One of those great summer days. Baseball, happy boys, good food, and sunlit flowers, all among friends.

The boy and his friend and I went to the local Single-A ball game with our friends Peter and Kim and their University-age son Graham. The baseball was abominable, there were 5 hit batters in the first couple of innings. But the company was good, and we had shady seats with a good view on a nice warm day. And it was a treat to listen to the two eight-year-olds’ unselfconsciousness immersion into the game and the atmosphere, and the endless flow of almost entirely content-free chatter. Then we all went for dinner with some other guests down at Peter and Kim’s place.

Peter Sharpe and Kim Adamson-Sharpe host friends

Peter is a terrific cook. Historical note: this picture depicts three people who served on the original XML Working Group: Peter Sharpe, Lauren Wood, and Tom Magliery, and was taken by a fourth.

I don’t normally try to photograph food, but the sun was shining across the plate in a way that I found fetching.

Peter Sharpe’s barbecue dinner

Peter and Kim have flowers on their big patio. Alex Waterhouse-Hayward has recommended that I shoot flowers in shade not sun, and he knows more about photography than I ever will, but my eyes can’t resist flowers that have the shadows of other flowers on them.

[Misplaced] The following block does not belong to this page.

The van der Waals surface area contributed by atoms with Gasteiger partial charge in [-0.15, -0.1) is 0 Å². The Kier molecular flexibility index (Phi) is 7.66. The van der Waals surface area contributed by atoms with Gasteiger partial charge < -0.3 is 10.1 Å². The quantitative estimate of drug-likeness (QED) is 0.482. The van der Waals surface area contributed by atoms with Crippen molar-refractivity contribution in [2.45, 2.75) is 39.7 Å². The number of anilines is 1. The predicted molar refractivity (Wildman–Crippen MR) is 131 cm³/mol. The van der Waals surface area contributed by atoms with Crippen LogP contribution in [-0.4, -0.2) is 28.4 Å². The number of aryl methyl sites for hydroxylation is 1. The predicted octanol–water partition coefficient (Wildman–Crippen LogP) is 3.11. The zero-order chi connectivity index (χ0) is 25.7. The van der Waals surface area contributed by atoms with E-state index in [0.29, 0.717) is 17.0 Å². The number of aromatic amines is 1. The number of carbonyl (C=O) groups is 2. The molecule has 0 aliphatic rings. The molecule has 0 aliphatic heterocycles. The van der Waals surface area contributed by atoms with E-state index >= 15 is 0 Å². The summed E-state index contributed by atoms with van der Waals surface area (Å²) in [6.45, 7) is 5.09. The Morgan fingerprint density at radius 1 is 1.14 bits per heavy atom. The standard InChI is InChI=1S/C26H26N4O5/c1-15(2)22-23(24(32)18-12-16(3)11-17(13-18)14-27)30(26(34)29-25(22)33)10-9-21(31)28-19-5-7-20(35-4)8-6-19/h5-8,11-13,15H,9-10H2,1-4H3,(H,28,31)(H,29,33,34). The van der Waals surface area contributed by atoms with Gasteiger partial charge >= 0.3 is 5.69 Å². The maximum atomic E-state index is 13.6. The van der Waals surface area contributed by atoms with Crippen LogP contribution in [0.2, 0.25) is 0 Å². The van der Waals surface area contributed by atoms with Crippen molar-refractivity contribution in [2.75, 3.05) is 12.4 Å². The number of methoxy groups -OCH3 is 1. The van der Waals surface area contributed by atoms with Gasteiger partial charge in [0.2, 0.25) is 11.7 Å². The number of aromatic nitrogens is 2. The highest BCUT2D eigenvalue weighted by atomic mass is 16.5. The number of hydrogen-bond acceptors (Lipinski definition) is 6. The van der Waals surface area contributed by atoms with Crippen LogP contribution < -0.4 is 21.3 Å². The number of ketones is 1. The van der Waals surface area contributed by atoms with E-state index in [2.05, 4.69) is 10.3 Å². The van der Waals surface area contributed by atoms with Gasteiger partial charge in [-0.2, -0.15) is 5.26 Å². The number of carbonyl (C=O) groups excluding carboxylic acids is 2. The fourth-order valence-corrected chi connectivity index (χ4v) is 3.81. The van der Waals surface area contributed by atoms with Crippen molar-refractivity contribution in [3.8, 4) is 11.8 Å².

Sunlit blossoms
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Sunlit blossoms


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From: Alex Waterhouse-Hayward (Aug 07 2007, at 08:24)

Photographic "rules" are there to be interpreted and broken. Taking photographs of flowers and gardens can have a double duty. One could be that of accuracy. The other (and just as legitimate) is one of artistic interpretation. When one photographs (or scans) flowers for accuracy, extreme contrast prevents a view of the flower that shows all of its attributes. One need not shoot on a cloudy day or in the shade to avoid contrast. A similar low contrast situation exists early in the morning and late in the evening of a sunny day. A plus to shooting plants and gardens in low contrast lighting is that sometimes an accurate interpretation comes hand in hand with the beauty of an artistic one.

Before the advent of digital cameras both Kodak and Fuji came out with higher contrast slide film and colour negative film. These films produced more punch, more zing and people got used to them. We who shot for magazines could not use these films as contrast has always been an enemy of magazine (and newspaper) reproduction. The trend toward these bright contrasty scenes has not diminished with digital cameras. But then most people view these pictures on a computer monitor. The ability of monitor to show all those shades of colour is somewhat less than that of a good projected transparency or that of well printed light jet print.

Alexwh

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